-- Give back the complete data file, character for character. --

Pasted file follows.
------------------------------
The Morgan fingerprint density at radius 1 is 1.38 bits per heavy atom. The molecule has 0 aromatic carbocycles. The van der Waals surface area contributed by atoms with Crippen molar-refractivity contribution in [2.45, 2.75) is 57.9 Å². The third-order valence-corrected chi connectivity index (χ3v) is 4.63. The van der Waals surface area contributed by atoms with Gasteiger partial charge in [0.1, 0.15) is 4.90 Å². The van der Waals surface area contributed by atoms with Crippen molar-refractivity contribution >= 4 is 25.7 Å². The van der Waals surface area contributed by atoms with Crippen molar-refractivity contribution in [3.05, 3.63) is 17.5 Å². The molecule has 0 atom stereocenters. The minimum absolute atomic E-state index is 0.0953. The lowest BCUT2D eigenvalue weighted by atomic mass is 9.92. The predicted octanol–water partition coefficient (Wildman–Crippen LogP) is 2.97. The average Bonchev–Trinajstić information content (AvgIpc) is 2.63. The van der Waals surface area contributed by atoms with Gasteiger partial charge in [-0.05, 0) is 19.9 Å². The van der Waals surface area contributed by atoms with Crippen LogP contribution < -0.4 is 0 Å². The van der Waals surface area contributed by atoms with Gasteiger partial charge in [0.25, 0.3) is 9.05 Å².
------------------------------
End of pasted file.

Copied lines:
The Morgan fingerprint density at radius 1 is 1.38 bits per heavy atom. The molecule has 0 aromatic carbocycles. The van der Waals surface area contributed by atoms with Crippen molar-refractivity contribution in [2.45, 2.75) is 57.9 Å². The third-order valence-corrected chi connectivity index (χ3v) is 4.63. The van der Waals surface area contributed by atoms with Gasteiger partial charge in [0.1, 0.15) is 4.90 Å². The van der Waals surface area contributed by atoms with Crippen molar-refractivity contribution >= 4 is 25.7 Å². The van der Waals surface area contributed by atoms with Crippen molar-refractivity contribution in [3.05, 3.63) is 17.5 Å². The molecule has 0 atom stereocenters. The minimum absolute atomic E-state index is 0.0953. The lowest BCUT2D eigenvalue weighted by atomic mass is 9.92. The predicted octanol–water partition coefficient (Wildman–Crippen LogP) is 2.97. The average Bonchev–Trinajstić information content (AvgIpc) is 2.63. The van der Waals surface area contributed by atoms with Gasteiger partial charge in [-0.05, 0) is 19.9 Å². The van der Waals surface area contributed by atoms with Crippen LogP contribution < -0.4 is 0 Å². The van der Waals surface area contributed by atoms with Gasteiger partial charge in [0.25, 0.3) is 9.05 Å².